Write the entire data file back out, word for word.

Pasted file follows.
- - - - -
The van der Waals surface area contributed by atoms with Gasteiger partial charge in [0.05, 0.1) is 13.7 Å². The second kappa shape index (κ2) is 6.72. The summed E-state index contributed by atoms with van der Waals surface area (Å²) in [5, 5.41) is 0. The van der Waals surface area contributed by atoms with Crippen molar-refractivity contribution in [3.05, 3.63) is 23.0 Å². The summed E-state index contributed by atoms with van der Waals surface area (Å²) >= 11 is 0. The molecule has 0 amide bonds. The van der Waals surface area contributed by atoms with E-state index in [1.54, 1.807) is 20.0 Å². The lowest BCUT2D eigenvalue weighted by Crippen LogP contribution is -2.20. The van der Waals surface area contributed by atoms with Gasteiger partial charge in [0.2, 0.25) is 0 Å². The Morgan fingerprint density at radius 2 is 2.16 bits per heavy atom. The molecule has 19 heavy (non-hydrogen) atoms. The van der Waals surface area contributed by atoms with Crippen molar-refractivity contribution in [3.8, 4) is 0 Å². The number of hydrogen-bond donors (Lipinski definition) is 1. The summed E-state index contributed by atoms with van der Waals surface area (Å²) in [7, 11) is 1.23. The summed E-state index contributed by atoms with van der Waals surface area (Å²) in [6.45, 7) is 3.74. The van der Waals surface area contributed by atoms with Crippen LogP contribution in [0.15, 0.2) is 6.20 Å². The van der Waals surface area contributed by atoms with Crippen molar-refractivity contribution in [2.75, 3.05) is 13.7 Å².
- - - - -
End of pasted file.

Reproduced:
The van der Waals surface area contributed by atoms with Gasteiger partial charge in [0.05, 0.1) is 13.7 Å². The second kappa shape index (κ2) is 6.72. The summed E-state index contributed by atoms with van der Waals surface area (Å²) in [5, 5.41) is 0. The van der Waals surface area contributed by atoms with Crippen molar-refractivity contribution in [3.05, 3.63) is 23.0 Å². The summed E-state index contributed by atoms with van der Waals surface area (Å²) >= 11 is 0. The molecule has 0 amide bonds. The van der Waals surface area contributed by atoms with E-state index in [1.54, 1.807) is 20.0 Å². The lowest BCUT2D eigenvalue weighted by Crippen LogP contribution is -2.20. The van der Waals surface area contributed by atoms with Gasteiger partial charge in [0.2, 0.25) is 0 Å². The Morgan fingerprint density at radius 2 is 2.16 bits per heavy atom. The molecule has 19 heavy (non-hydrogen) atoms. The van der Waals surface area contributed by atoms with Crippen molar-refractivity contribution in [3.8, 4) is 0 Å². The number of hydrogen-bond donors (Lipinski definition) is 1. The summed E-state index contributed by atoms with van der Waals surface area (Å²) in [7, 11) is 1.23. The summed E-state index contributed by atoms with van der Waals surface area (Å²) in [6.45, 7) is 3.74. The van der Waals surface area contributed by atoms with Crippen LogP contribution in [0.15, 0.2) is 6.20 Å². The van der Waals surface area contributed by atoms with Crippen molar-refractivity contribution in [2.75, 3.05) is 13.7 Å².